NBA Stars Are Helping Pay The Salaries Of Stadium Workers During The Coronavirus Shutdown
Zion Williamson, who was the NBA's No. 1 pick last year, said he would pay for all of the salaries of workers at New Orleans' Smoothie King Center for 30 days.
Zion Williamson, the New Orleans Pelicans' star rookie, has promised to pay the salaries of all Smoothie King Center workers for 30 days while the NBA temporarily shuts down in response to the coronavirus outbreak.
"This is a small way for me to express my support and appreciation for these wonderful people who have been so great to me and my teammates and hopefully we can all join together to relieve some of the stress and hardship caused by this national health crisis," the 19-year-old player wrote on Instagram. "This is an incredibly resilient city full of some of the most resilient people, but sometimes providing a little extra assistance can make things a little easier for the community."
Williamson's pledge came two days after the NBA announced it would suspend the season to limit the spread of the coronavirus. Other professional sports, including hockey, soccer, baseball, and tennis, have announced similar actions.
The suspensions have come as health officials urge the public not to attend large gatherings to help slow the spread of the novel coronavirus, but it's also raised questions and concerns about hourly employees who work at the large arenas that must now close.
Some NBA stars and team owners have since stepped up and vouched to cover, in full or in part, sport arena employees' pay despite the shutdown. But Williamson's pledge to cover all employee salaries for 30 days appeared to be the largest so far.
"These are the folks who make our games possible, creating the perfect environment for our fans and everyone involved in the organization," he wrote on Instagram, noting that some employees, and the city, were still reeling from the effects of Hurricane Katrina in 2005. "My mother has always set an example for me about being respectful for others and being grateful for what we have, and so today I am pledging to cover the salaries for all of those Smoothie King Center workers for the next 30 days."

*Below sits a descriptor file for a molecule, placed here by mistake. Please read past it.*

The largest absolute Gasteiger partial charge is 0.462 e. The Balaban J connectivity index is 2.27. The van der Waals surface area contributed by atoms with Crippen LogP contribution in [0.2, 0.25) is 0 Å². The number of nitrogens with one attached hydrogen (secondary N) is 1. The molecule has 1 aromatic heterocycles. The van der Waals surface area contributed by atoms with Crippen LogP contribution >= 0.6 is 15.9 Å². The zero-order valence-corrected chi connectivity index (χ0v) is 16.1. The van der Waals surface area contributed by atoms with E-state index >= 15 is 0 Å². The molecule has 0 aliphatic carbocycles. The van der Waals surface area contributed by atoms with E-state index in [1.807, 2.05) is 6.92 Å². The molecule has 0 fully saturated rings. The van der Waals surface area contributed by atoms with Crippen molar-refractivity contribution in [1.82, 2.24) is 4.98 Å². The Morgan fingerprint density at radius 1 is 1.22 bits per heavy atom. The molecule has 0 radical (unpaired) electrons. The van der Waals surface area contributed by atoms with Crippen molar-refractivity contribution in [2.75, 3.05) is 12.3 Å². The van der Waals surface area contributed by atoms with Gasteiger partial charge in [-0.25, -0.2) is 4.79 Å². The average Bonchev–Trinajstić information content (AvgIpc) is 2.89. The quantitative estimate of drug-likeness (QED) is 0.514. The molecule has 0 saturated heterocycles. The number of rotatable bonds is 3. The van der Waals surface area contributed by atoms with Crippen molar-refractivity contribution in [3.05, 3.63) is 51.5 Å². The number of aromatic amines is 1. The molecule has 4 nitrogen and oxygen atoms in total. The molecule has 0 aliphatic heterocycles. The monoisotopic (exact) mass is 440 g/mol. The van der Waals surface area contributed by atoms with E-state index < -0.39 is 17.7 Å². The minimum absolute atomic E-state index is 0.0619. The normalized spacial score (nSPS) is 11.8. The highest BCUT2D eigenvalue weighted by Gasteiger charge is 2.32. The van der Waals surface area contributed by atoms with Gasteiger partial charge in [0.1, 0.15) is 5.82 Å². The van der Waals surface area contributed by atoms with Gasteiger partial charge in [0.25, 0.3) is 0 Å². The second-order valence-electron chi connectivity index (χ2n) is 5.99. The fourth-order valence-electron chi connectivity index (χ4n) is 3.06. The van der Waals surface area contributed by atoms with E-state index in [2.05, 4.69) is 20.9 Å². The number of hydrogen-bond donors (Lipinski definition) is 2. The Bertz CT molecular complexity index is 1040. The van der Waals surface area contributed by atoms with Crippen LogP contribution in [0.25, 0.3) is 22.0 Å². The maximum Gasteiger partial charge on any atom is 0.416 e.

Currently one of the top stars in the league, Williamson is also extremely new to the NBA, and New Orleans, after becoming the top pick at the 2019 draft. It was not immediately clear what the pledge would cost for the young basketball star.
At 19 years old, he currently has a $44.2 million four-year contract with the team and has also signed lucrative endorsement deals.
Kevin Love of the Cleveland Cavaliers was the first player to step in when he promised $100,000 for the staff at the Rocket Mortgage FieldHouse in Cleveland.
"Pandemics are not just medical phenomenon," he wrote on Instagram while encouraging others to do the same.
Other players seemed to take the call to heart.
Giannis Antetokounmpo of the Milwaukee Bucks pledged $100,000 for the salaries of Fiserv Forum staff, writing on Twitter: "We can get through this together!"
Blake Griffin of the Detroit Pistons donated $100,000 as well for the workers at Little Ceasars Arena.
Some NBA team owners have also stepped in to help workers affected by the shutdown.
Mark Cuban, owner of the Dallas Mavericks, promised to continue to pay workers during the shutdown.
"It was one of the first things that crossed my mind, in that, when we postponed games, those folks who do all the jobs you mentioned aren't going to get paid," he told Fox & Friends. "So we put together a program where we're going to pay them as if those games took place."
The Sacramento Kings, which are owned by Vivek Ranadivé, made a similar pledge, announcing on Twitter that all hourly employees would be paid for their scheduled shifts for the month of March.
The moves to pay arena workers were widely applauded by people on social media, although some suggested team owners — not players — should be stepping up to help support hourly employees.
Some people also pointed out that although many of the players earn salaries well into the millions, it was the team owners who had a better capacity to pay for the salaries of arena workers, including those who are billionaires.
It's unclear if or when the NBA will lift the suspension, stating only that it would continue "until further notice."